The implant includes a small video camera, transmitter mounted on a pair of eyeglasses, video processing unit (VPU), and an implanted retinal prosthesis (artificial retina). The VPU transforms images from the video camera into electronic data that are wirelessly transmitted to the retinal prosthesis. About two thirds of patients had no adverse events related to the device or the procedure; however, over one third of patients had a total of 23 serious adverse events, including conjunctival erosion, dehiscence, retinal detachment, inflammation, and hypotony. [1]

Chow et al placed subretinal microphotodiodes (prosthesis) in patients with severe RP. [16] These patients had subjective improvement; however, the improvement was delayed and occurred in retinal areas outside of where the chip was placed. Therefore, the effect was thought to be an indirect benefit to adjacent cells.

Gene therapy

Gene therapy is under investigation, with the hope to replace the defective protein by using DNA vector (eg, adenovirus, lentivirus). [17]

Gene therapy was successful in providing the missing protein to a dog with Leger congenital amaurosis (LCA). Using adeno-associated virus (AAV), the Briard dog with RPE65 mutations after treatment had 20% of its RPE cells express the functional protein, thereby allowing the dog to see. This was also effective in a mouse model of Leber congenital amaurosis.

Leber congenital amaurosis. Leber congenital amaurosis.

Gene therapy is now in human clinical trials for LCA, with promising results. In fact, 8 trials referring to gene therapy and RPE65 mutations are being conducted and listed on the Web site. Trials have also begun for RP, although currently only for MERTK gene mutation.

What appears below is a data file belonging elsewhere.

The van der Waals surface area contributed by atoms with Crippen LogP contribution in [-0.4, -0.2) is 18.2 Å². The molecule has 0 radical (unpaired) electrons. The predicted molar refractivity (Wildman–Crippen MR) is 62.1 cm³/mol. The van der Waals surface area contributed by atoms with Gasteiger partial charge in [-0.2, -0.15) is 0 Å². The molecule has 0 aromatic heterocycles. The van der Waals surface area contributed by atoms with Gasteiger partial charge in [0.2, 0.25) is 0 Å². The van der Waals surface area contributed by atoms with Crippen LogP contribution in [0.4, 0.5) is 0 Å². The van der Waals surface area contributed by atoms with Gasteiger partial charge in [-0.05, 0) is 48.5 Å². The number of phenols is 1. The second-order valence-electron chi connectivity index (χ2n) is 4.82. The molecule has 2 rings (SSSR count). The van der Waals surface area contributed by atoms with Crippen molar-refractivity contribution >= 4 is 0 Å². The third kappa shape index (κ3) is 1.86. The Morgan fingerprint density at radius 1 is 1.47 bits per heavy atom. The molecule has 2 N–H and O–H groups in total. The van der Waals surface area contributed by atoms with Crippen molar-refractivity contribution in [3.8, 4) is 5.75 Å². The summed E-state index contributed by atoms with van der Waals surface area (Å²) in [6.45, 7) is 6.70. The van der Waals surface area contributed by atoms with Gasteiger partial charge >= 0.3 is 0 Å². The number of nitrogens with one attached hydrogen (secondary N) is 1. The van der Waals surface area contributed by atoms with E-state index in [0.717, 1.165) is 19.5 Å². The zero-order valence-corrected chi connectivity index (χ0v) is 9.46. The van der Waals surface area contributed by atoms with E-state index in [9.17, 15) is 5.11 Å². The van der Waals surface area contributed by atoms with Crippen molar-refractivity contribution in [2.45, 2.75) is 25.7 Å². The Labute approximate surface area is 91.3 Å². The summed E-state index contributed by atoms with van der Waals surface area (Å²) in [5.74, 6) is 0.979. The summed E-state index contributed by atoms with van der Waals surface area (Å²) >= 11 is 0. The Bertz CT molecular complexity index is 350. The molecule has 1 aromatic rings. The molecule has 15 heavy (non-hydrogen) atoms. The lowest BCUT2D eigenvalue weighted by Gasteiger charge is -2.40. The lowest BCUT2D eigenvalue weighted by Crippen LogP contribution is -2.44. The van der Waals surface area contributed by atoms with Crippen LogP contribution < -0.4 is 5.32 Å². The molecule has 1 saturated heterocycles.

Because of the wide heterogeneity of defects in RP, gene therapy must be targeted specifically to each mutation.

Jacobson et al found that gene therapy is acceptably safe and effective in the extrafoveal retina for LCA caused by RPE65 mutations; however, no benefit and some risk was noted in treating the fovea. Age-dependent effects were not evident. [18]

It is not known which, if any, of the RP forms will show reversibility (even with a nondestructive reinsertion of the appropriate gene in the appropriate locus with appropriate regulation).



Clearly, RP is associated with several systemic diseases. Because of the severity of the systemic illness and its early presentation in most patients, the ophthalmologist may act as the consultant to an internist.

Low-vision specialists can provide magnifying devices and field-expanding lenses for patients with RP who have poor central vision.

Audiology consults should be considered for patients with hearing loss or for those patients with known Usher syndrome.

Genetic testing and counseling is becoming increasingly valuable as the understanding of RP increases. Identification of the patient’s genotype offers several advantages. First, it confirms the genetic cause of the condition. In addition, it can occasionally help determine prognosis and may likely prove to be important for future therapy choices. Genetic counseling is very helpful to guide patients on the hereditary nature of their disease and the mode of inheritance. This counseling can help the patients with their future plans, such as pregnancy, job choices, and medical treatments.

Moreoever, psychological counseling should be made available to those patients when appropriate.



Many practitioners recommend a well-balanced diet with adequate leafy green vegetables that contain the aforementioned supplements in nontoxic doses.

For patients receiving vitamin A palmitate, a diet rich in omega-3 fatty acids may slow the rate of decline of visual acuity. [19]



Light exposure

Stressful light exposure, which generates free radicals and strains the regenerative capacity of the eye, might put dystrophic retinas at a disadvantage. However, little direct or epidemiologic evidence exists that the disease is modified by light.

A specific form of RP, the Pro23His mutation in rhodopsin, has been shown to have increased retinal damage with increased light exposure.

UV-absorbing lenses are recommended, particularly in rhodopsin mutation varieties of RP, and patients with cone degeneration frequently benefit from tinted lenses.